Iran retains title as world's riskiest market for money laundering


By Kathryn Higgins

03 August 2016 at 09:00 BST


The latest Money Laundering Risk Index from the Basel Institute on Governance has awarded its top spot to Iran for the third consecutive year.

Akhilesh Sharma

Now in its fifth year, the annual Basel ALM Index covers 149 countries and ranks them according to how effectively they implement and enforce anti-money laundering laws and standards. This year, Iran has once again been ranked as the country with the highest risk of money laundering activity, marking the third year it has taken the title. Also scoring spots in the Index’s top ten riskiest countries are Afghanistan, Tajikistan, Guinea-Bissau, Mali, Cambodia, Mozambique, Uganda, Swaziland and Cambodia. Meanwhile, Finland was crowned as the world’s least risky market for money laundering, joined by Lithuania and Estonia at the bottom of the Index.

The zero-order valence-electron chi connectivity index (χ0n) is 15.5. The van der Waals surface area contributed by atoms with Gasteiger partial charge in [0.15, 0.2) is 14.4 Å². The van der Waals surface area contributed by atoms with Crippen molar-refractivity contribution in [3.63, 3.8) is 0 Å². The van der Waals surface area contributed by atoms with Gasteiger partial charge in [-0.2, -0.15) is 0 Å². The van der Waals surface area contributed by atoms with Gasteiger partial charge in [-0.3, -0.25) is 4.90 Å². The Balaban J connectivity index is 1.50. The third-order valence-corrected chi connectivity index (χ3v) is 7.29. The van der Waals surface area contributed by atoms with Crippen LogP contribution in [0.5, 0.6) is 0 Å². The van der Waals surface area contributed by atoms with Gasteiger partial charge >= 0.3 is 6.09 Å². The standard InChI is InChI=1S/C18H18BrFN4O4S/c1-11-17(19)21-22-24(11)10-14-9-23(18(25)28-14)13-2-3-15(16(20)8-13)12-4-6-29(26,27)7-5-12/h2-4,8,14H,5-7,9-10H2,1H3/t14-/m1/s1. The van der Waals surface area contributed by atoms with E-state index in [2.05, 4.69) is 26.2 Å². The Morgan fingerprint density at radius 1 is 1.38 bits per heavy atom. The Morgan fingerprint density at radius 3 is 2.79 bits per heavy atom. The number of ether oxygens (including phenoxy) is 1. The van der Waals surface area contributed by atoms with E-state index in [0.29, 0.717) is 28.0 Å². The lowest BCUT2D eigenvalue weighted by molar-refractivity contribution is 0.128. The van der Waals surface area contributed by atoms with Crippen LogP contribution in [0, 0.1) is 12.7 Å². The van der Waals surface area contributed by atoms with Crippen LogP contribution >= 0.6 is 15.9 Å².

Modest improvement

While the Basel Institute report concludes that ‘a majority of countries legally comply with ALM/counter terrorism funding (CTF) standards’ many are still falling short in terms of implementation and enforcement. Several countries including Kuwait, Ecuador and Albania significantly decreased their risk scores in this year’s Index compared with last year. However, others including Vanuatu, Chile, Sri Lanka, China and Turkey have seen their ALM enforcement deteriorate over the last 12 months and their Index score climb significantly upwards.

Easing sanctions

Iran’s ranking is a blow at a time when the country is trying to attract fresh foreign investment amid the slow easing of economic sanctions against the country. A Joint Comprehensive Plan of Action (JCPOA) signed between Iran and major global powers last year negotiated dialing down global economic sanctions against Iran in exchange for the country placing a freeze on its nuclear program, coming into effect officially in January this year. Last month, global money laundering watchdog the Financial Action Task Force (FATF) decided to suspend sanctions and financial countermeasures against Iran but only for a one-year trial period, rather than completely removing the country from its high-risk list.

Sources: Wall Street Journal; The Tower

 
   
 
 
 

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